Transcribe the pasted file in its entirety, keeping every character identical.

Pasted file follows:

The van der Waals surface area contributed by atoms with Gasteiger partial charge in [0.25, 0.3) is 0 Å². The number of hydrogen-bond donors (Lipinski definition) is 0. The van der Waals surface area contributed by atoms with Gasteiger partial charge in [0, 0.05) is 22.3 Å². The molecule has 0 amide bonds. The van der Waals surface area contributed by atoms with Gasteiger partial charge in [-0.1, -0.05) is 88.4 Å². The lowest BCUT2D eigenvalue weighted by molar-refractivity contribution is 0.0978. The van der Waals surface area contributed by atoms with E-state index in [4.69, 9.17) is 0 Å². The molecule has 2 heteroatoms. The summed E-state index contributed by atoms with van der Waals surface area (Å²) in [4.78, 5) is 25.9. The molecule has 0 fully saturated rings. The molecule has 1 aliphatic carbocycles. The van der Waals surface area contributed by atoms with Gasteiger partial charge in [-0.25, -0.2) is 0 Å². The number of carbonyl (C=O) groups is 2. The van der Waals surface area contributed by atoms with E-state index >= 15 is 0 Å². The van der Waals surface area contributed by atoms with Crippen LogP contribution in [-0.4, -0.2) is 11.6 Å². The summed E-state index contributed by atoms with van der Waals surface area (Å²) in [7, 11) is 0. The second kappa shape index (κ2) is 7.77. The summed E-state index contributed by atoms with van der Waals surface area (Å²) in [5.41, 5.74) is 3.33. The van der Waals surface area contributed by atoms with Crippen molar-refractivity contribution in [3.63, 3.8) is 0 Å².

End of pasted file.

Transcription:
The van der Waals surface area contributed by atoms with Gasteiger partial charge in [0.25, 0.3) is 0 Å². The number of hydrogen-bond donors (Lipinski definition) is 0. The van der Waals surface area contributed by atoms with Gasteiger partial charge in [0, 0.05) is 22.3 Å². The molecule has 0 amide bonds. The van der Waals surface area contributed by atoms with Gasteiger partial charge in [-0.1, -0.05) is 88.4 Å². The lowest BCUT2D eigenvalue weighted by molar-refractivity contribution is 0.0978. The van der Waals surface area contributed by atoms with E-state index in [4.69, 9.17) is 0 Å². The molecule has 2 heteroatoms. The summed E-state index contributed by atoms with van der Waals surface area (Å²) in [4.78, 5) is 25.9. The molecule has 0 fully saturated rings. The molecule has 1 aliphatic carbocycles. The van der Waals surface area contributed by atoms with Gasteiger partial charge in [-0.25, -0.2) is 0 Å². The number of carbonyl (C=O) groups is 2. The van der Waals surface area contributed by atoms with E-state index >= 15 is 0 Å². The van der Waals surface area contributed by atoms with Crippen LogP contribution in [-0.4, -0.2) is 11.6 Å². The summed E-state index contributed by atoms with van der Waals surface area (Å²) in [7, 11) is 0. The second kappa shape index (κ2) is 7.77. The summed E-state index contributed by atoms with van der Waals surface area (Å²) in [5.41, 5.74) is 3.33. The van der Waals surface area contributed by atoms with Crippen molar-refractivity contribution in [3.63, 3.8) is 0 Å².